Here is another of what will be nine or twelve squares of selvages with quotes from and pictures of women poets -- the poets who, whatever prestigious prizes they have garnered, seem to remain on the margins of academic recognition as poets. This is Mary Oliver, who has won a Pulitzer Prize. She writes nature poetry, mostly about Cape Cod. I was dismayed to hear an academic dismiss her recently as of less interest than certain male poets he preferred.
This piece like the one I showed a few weeks ago of Kay Ryan, is unfinished. The photographs are paper, I will copy them onto fabric and sew them on all in good time. I suspect I could eventually made 50 blocks because I suspect I can find fifty women poets who are not rated as highly as I think they deserve to be. But I will probably only do a dozen, and perhaps try to find a venue in which to display them.
Hello, Robin Redbreast! As I sat sewing this morning I became aware of a couple of birds hopping about on the brown grass and lo! First one robin and then another, and they seemed to be finding some tiny morsel beneath the matted old brown grass and the few springs of new green grass pushing up. The sun was bright and beautiful but the temperatures are in the mid-30s. The tree tops across the street are dancing in the blustery wind that keeps me indoors and not out having a walk which I very much want to take.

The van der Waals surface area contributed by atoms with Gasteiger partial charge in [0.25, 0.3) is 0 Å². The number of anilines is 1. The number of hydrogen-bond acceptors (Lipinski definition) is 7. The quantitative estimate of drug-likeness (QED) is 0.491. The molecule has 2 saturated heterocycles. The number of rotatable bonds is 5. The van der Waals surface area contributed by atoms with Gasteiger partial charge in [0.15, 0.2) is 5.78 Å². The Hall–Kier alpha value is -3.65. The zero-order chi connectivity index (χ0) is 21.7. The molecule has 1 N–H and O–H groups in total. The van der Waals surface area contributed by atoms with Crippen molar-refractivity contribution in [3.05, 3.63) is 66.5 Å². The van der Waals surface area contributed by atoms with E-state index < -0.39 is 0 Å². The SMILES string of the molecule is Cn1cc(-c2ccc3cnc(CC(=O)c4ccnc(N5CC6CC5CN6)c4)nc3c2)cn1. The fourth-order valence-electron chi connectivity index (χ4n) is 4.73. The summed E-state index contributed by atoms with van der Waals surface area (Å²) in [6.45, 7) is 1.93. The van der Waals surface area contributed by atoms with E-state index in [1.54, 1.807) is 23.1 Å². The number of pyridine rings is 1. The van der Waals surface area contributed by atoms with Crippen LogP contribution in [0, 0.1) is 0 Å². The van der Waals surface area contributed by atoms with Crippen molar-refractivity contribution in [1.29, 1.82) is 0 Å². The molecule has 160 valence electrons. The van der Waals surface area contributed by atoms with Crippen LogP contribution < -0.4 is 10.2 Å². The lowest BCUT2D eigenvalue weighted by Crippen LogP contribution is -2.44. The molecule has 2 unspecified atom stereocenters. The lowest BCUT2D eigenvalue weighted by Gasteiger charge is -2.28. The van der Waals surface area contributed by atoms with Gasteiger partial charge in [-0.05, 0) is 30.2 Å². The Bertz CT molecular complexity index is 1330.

Besides the robins there were some glossy black birds -- no, not the crows that appear early in the morning, maybe these were grackles although I thought they were a little small for grackles. Does insect life begin to stir with the warm sun on the old grass? Oh, my, there is so much I don't know about the natural world.
I have a bunch of quilt projects in process but nothing worthy of a photo yet. But soon I think.
The mid-70s are a surprise! Part of me remains in the 50s -- age, I mean, not decade of 20th century. It's a joy ride, new experiences land in my lap and I've become a better quilter, poet, writer than I expected. It's a rich life for a person never rich financially. Hey, this is what the mid-70s are like!